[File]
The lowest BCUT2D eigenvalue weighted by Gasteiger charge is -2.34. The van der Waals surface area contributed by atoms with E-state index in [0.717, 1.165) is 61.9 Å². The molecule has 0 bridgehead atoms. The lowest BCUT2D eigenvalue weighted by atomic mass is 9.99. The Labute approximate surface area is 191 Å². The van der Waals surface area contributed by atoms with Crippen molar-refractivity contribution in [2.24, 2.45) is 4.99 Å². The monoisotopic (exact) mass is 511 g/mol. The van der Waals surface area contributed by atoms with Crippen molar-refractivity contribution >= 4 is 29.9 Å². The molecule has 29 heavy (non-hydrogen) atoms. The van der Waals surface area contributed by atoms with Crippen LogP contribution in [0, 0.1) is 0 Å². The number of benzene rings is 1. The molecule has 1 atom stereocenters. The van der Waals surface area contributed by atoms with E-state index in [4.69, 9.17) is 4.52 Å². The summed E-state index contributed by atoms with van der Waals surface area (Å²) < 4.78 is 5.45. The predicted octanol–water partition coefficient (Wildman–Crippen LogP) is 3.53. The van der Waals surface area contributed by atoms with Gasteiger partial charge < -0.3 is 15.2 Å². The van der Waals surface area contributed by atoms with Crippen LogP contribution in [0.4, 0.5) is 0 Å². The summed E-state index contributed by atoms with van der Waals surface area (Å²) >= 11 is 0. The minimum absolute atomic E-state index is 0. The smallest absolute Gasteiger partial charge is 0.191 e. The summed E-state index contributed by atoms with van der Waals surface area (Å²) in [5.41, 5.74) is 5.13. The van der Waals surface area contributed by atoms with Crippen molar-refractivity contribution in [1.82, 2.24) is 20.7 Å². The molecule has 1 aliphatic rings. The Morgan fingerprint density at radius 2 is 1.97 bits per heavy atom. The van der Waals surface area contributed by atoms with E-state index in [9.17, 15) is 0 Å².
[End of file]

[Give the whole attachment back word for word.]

The lowest BCUT2D eigenvalue weighted by Gasteiger charge is -2.34. The van der Waals surface area contributed by atoms with E-state index in [0.717, 1.165) is 61.9 Å². The molecule has 0 bridgehead atoms. The lowest BCUT2D eigenvalue weighted by atomic mass is 9.99. The Labute approximate surface area is 191 Å². The van der Waals surface area contributed by atoms with Crippen molar-refractivity contribution in [2.24, 2.45) is 4.99 Å². The monoisotopic (exact) mass is 511 g/mol. The van der Waals surface area contributed by atoms with Crippen molar-refractivity contribution >= 4 is 29.9 Å². The molecule has 29 heavy (non-hydrogen) atoms. The van der Waals surface area contributed by atoms with Crippen LogP contribution in [0, 0.1) is 0 Å². The number of benzene rings is 1. The molecule has 1 atom stereocenters. The van der Waals surface area contributed by atoms with E-state index in [4.69, 9.17) is 4.52 Å². The summed E-state index contributed by atoms with van der Waals surface area (Å²) < 4.78 is 5.45. The predicted octanol–water partition coefficient (Wildman–Crippen LogP) is 3.53. The van der Waals surface area contributed by atoms with Gasteiger partial charge < -0.3 is 15.2 Å². The van der Waals surface area contributed by atoms with Crippen LogP contribution in [0.4, 0.5) is 0 Å². The summed E-state index contributed by atoms with van der Waals surface area (Å²) >= 11 is 0. The minimum absolute atomic E-state index is 0. The smallest absolute Gasteiger partial charge is 0.191 e. The summed E-state index contributed by atoms with van der Waals surface area (Å²) in [5.41, 5.74) is 5.13. The van der Waals surface area contributed by atoms with Crippen molar-refractivity contribution in [1.82, 2.24) is 20.7 Å². The molecule has 1 aliphatic rings. The Morgan fingerprint density at radius 2 is 1.97 bits per heavy atom. The van der Waals surface area contributed by atoms with E-state index in [9.17, 15) is 0 Å².